I can feel the pull of Apple and I have a feeling our next computer purchase will be either an iMac (that 27″ display is just out of this world) or a MacBook. Damn you Steve Jobs for making so many products that I love. If only they didn’t cost so much money. Deal of the century anyone?

Connecting iPhone to Honda Odyssey

A year and a half ago I started looking into how I could hookup an mp3 player to our 2005 Honda Odyssey. Scouring the internet didn’t lead to much as the iPod interface provided by Honda was only for newer models and I didn’t want to replace the head unit. There is this awesome button named Aux on the head unit that you would think would be a great place to hook up the iPod/iPhone.

The problem is that you cannot get access to this aux by taking out the head unit and running a cable. This Aux is for some device, like a playstation, that you can plug into inputs that are located in the hand rest of way back seat of the van. So my cheapest option by far is to just run a cable from the back of the van to the front and use it for the iPhone hookup. I did this and it worked OK, but today I figured I would pretty it up a little and decided to hide all the wiring under a bunch of trim/carpeting in the car in order to make it look nearly invisible.

I thought about drilling a hole into this hand rest to run the RCA cables through and make them totally hidden, but figured I would wait on that. This is the only visible piece that was left when I was done. The cable run to the floor is all that is left.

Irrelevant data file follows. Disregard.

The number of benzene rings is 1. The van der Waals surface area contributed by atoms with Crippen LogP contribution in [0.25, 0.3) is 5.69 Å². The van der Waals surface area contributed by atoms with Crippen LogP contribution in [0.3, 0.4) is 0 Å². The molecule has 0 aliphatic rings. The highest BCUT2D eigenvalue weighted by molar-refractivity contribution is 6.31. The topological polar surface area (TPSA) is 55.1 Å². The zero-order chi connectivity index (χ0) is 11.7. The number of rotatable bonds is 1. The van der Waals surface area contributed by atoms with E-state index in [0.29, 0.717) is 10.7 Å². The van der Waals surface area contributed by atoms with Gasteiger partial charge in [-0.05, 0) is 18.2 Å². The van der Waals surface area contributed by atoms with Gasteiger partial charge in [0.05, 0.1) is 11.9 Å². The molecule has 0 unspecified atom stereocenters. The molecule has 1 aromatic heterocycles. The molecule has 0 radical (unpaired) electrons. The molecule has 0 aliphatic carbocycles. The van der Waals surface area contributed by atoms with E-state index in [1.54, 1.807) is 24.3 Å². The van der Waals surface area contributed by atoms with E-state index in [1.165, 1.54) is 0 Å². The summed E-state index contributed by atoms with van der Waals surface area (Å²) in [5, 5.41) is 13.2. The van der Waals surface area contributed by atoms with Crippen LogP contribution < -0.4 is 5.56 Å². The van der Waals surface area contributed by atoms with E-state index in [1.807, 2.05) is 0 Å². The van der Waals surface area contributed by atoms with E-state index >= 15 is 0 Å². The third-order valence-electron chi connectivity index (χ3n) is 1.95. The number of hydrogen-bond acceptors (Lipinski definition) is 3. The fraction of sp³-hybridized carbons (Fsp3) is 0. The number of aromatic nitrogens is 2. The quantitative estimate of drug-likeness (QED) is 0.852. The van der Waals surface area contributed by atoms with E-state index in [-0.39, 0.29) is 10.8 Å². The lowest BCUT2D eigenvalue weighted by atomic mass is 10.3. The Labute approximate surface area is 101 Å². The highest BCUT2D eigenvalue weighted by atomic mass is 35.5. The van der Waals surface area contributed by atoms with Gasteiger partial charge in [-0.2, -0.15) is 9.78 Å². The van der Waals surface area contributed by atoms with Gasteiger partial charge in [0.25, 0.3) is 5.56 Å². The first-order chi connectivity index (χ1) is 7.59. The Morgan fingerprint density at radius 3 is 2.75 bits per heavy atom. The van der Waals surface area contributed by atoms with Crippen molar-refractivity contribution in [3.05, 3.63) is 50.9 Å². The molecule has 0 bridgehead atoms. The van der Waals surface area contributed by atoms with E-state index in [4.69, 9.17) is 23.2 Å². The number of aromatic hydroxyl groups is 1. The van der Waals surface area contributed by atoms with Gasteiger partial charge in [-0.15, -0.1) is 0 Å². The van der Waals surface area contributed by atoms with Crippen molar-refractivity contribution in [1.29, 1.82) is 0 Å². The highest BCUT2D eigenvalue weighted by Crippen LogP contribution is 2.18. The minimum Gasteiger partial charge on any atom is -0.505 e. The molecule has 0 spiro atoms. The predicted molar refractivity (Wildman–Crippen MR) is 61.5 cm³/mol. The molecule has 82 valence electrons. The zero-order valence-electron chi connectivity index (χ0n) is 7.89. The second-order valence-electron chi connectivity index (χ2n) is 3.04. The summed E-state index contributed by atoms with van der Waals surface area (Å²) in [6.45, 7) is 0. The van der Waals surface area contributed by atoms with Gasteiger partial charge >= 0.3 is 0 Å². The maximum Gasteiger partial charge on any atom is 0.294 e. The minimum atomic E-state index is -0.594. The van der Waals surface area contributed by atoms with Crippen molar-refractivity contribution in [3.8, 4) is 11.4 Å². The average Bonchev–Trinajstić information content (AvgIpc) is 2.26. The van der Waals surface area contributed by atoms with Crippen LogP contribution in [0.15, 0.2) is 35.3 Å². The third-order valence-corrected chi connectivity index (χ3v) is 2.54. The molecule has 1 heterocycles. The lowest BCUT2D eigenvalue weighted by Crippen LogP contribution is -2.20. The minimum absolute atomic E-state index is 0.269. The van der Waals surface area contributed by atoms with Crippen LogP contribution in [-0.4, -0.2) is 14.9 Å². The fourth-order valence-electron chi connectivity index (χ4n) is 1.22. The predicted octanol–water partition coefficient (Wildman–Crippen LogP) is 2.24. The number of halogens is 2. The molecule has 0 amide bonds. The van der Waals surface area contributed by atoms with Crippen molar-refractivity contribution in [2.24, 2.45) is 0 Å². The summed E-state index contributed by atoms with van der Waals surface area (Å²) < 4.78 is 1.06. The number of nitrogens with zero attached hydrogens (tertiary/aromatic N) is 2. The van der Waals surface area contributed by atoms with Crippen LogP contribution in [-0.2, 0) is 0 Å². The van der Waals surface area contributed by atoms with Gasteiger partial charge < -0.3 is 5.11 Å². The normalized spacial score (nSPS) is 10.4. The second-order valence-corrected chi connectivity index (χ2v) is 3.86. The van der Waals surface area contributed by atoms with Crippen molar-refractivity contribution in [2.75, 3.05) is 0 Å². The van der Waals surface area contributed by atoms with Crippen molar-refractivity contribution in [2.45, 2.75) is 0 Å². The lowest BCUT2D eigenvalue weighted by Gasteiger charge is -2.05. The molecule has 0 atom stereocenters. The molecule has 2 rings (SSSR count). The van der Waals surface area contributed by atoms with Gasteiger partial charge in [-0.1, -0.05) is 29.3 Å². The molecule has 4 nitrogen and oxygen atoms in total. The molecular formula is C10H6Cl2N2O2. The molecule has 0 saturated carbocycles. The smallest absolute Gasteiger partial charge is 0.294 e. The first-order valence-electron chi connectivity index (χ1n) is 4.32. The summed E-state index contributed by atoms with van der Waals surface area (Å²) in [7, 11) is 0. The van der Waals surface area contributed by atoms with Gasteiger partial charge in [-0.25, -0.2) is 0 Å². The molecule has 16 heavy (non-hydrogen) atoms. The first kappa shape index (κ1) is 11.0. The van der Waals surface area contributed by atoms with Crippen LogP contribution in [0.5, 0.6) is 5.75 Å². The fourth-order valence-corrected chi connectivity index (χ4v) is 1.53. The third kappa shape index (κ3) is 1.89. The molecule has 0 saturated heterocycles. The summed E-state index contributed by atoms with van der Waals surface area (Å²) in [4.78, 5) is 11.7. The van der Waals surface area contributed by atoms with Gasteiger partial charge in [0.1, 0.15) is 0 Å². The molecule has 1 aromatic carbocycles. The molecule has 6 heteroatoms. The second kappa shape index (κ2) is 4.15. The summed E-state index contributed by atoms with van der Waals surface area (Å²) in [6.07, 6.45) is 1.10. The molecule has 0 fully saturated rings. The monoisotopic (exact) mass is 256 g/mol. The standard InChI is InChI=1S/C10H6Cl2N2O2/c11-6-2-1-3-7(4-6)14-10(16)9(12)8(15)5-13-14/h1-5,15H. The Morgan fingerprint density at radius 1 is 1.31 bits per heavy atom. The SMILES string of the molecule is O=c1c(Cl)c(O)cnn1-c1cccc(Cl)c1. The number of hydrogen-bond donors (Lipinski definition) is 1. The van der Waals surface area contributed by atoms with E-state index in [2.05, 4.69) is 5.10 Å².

I didn’t have much choice since I needed more length, I had to run a 6′ RCA cable to the 6′ RCA to 1/8″ plug and connect them in the middle of the run. I had to destroy the RCA male to male connector to just use the bare connectors instead of the plastic housing these usually have. This allowed me to tuck these into the trim that runs along side one of the doors.

And the final resting place of the cable. It comes out from under the carpet and floor mats right at the center console with just enough length to make it to the iPhone mounting bracket. I thought of a couple of other improvements while doing this like changing the end of this to be female and mounting it to the console, but for now, it works and the wife seems to like it.

Final Result (couldn’t figure out how to embed a video uploaded to Picasa, so you’ll have to click it):

From Video Uploads